Main Menu:
Edit > Clear
Edit > Fill
Edit > Convert brightness to opacity (converts degrees of white to degrees of transparency, useful for things like lineart)
E dit > Transform
Layer > Duplicate layer
Layer > Merge with layer below / Combine selected layer (these two are different, and unlike in PS where Ctrl+E works for both, it is separate for CSP)
Layer > Combine copies of displayed layer (Merges all visible layers into a separate layer, aka PS’s monster shortcut of Ctrl+Alt+Shift+E)
Selection > Select All
Selection > Deselect
Selection > Invert selected area
View > Rotate > Flip Horizontal (mirroring)

Drawing color > Switch main color and sub color
Drawing color > Switch to transparent color
… Or any of the different combinations they have, depending on what you want. Unlike PS and SAI, CSP has a third colour option available, which is ‘transparent’, so you can ‘paint’ using transparency, which functions pretty much like the eraser without needing to change tools.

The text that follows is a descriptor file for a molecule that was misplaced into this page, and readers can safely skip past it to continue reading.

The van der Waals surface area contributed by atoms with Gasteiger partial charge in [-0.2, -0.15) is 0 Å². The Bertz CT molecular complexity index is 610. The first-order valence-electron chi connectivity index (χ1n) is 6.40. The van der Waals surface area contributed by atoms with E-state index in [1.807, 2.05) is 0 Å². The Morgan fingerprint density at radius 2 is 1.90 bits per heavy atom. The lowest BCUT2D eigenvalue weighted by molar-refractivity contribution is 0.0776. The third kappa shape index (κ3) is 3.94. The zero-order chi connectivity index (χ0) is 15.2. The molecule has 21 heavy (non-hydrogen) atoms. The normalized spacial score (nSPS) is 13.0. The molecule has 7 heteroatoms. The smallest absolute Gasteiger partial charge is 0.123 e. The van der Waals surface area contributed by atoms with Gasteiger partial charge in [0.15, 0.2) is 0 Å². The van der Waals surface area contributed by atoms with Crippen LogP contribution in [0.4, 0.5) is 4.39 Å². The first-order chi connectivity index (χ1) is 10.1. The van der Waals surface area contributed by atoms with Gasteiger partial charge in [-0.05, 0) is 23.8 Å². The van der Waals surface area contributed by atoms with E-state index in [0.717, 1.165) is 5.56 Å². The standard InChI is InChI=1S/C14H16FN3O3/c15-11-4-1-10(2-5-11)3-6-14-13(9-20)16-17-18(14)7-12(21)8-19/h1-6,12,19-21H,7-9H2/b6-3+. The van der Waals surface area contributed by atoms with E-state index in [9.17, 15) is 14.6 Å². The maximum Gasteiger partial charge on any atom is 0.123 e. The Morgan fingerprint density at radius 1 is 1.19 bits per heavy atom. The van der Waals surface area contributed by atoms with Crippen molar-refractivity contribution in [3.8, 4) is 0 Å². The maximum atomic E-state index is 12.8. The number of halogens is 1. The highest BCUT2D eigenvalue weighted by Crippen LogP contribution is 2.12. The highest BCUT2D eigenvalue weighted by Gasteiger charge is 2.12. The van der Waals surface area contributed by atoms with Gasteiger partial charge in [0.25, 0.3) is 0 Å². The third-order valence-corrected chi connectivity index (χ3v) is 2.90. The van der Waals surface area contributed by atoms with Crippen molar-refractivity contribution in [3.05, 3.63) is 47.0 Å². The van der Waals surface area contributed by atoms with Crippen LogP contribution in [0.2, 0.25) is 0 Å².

Modifier Key Settings

This is a pretty important part to stop by because it affects how you use your tools. Basically, for each tool, you can set what happens when you hold Ctrl, Shift, Alt, Spacebar or use the mouse wheel. With Photoshop and SAI, you may be used to normally having the colour picker / eyedropper when you hold Alt, and moving the layer’s contents when you hold Ctrl. Some of CSP’s default values of these shortcut keys are different, and I recommend getting a feel for the tools you use and changing these settings as you go.

To change a brush to eyedropper while holding Alt: